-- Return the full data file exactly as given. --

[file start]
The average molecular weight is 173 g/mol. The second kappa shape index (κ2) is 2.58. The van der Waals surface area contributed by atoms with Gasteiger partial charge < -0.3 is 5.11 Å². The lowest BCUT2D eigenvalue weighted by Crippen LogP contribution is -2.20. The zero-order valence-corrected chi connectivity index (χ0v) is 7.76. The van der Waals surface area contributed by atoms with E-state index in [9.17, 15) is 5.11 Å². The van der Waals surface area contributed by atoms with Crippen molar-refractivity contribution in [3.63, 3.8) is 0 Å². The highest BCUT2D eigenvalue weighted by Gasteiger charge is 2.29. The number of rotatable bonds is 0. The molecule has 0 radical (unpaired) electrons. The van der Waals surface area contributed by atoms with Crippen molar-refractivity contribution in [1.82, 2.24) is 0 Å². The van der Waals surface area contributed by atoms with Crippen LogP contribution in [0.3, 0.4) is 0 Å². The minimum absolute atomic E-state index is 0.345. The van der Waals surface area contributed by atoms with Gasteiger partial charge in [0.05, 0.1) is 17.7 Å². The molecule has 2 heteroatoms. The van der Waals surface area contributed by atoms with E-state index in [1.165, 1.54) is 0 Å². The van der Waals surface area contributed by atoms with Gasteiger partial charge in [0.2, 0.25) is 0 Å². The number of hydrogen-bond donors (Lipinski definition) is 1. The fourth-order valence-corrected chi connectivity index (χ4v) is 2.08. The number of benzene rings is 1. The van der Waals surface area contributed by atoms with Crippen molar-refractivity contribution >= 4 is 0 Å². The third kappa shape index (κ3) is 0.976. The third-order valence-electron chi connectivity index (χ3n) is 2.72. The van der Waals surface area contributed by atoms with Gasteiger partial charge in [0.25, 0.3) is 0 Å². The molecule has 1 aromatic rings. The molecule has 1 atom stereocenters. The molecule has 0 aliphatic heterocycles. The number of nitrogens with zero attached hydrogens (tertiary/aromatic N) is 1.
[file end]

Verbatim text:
The average molecular weight is 173 g/mol. The second kappa shape index (κ2) is 2.58. The van der Waals surface area contributed by atoms with Gasteiger partial charge < -0.3 is 5.11 Å². The lowest BCUT2D eigenvalue weighted by Crippen LogP contribution is -2.20. The zero-order valence-corrected chi connectivity index (χ0v) is 7.76. The van der Waals surface area contributed by atoms with E-state index in [9.17, 15) is 5.11 Å². The van der Waals surface area contributed by atoms with Crippen molar-refractivity contribution in [3.63, 3.8) is 0 Å². The highest BCUT2D eigenvalue weighted by Gasteiger charge is 2.29. The number of rotatable bonds is 0. The molecule has 0 radical (unpaired) electrons. The van der Waals surface area contributed by atoms with Crippen molar-refractivity contribution in [1.82, 2.24) is 0 Å². The van der Waals surface area contributed by atoms with Crippen LogP contribution in [0.3, 0.4) is 0 Å². The minimum absolute atomic E-state index is 0.345. The van der Waals surface area contributed by atoms with Gasteiger partial charge in [0.05, 0.1) is 17.7 Å². The molecule has 2 heteroatoms. The van der Waals surface area contributed by atoms with E-state index in [1.165, 1.54) is 0 Å². The van der Waals surface area contributed by atoms with Gasteiger partial charge in [0.2, 0.25) is 0 Å². The number of hydrogen-bond donors (Lipinski definition) is 1. The fourth-order valence-corrected chi connectivity index (χ4v) is 2.08. The number of benzene rings is 1. The van der Waals surface area contributed by atoms with Crippen molar-refractivity contribution >= 4 is 0 Å². The third kappa shape index (κ3) is 0.976. The third-order valence-electron chi connectivity index (χ3n) is 2.72. The van der Waals surface area contributed by atoms with Gasteiger partial charge in [0.25, 0.3) is 0 Å². The molecule has 1 aromatic rings. The molecule has 1 atom stereocenters. The molecule has 0 aliphatic heterocycles. The number of nitrogens with zero attached hydrogens (tertiary/aromatic N) is 1.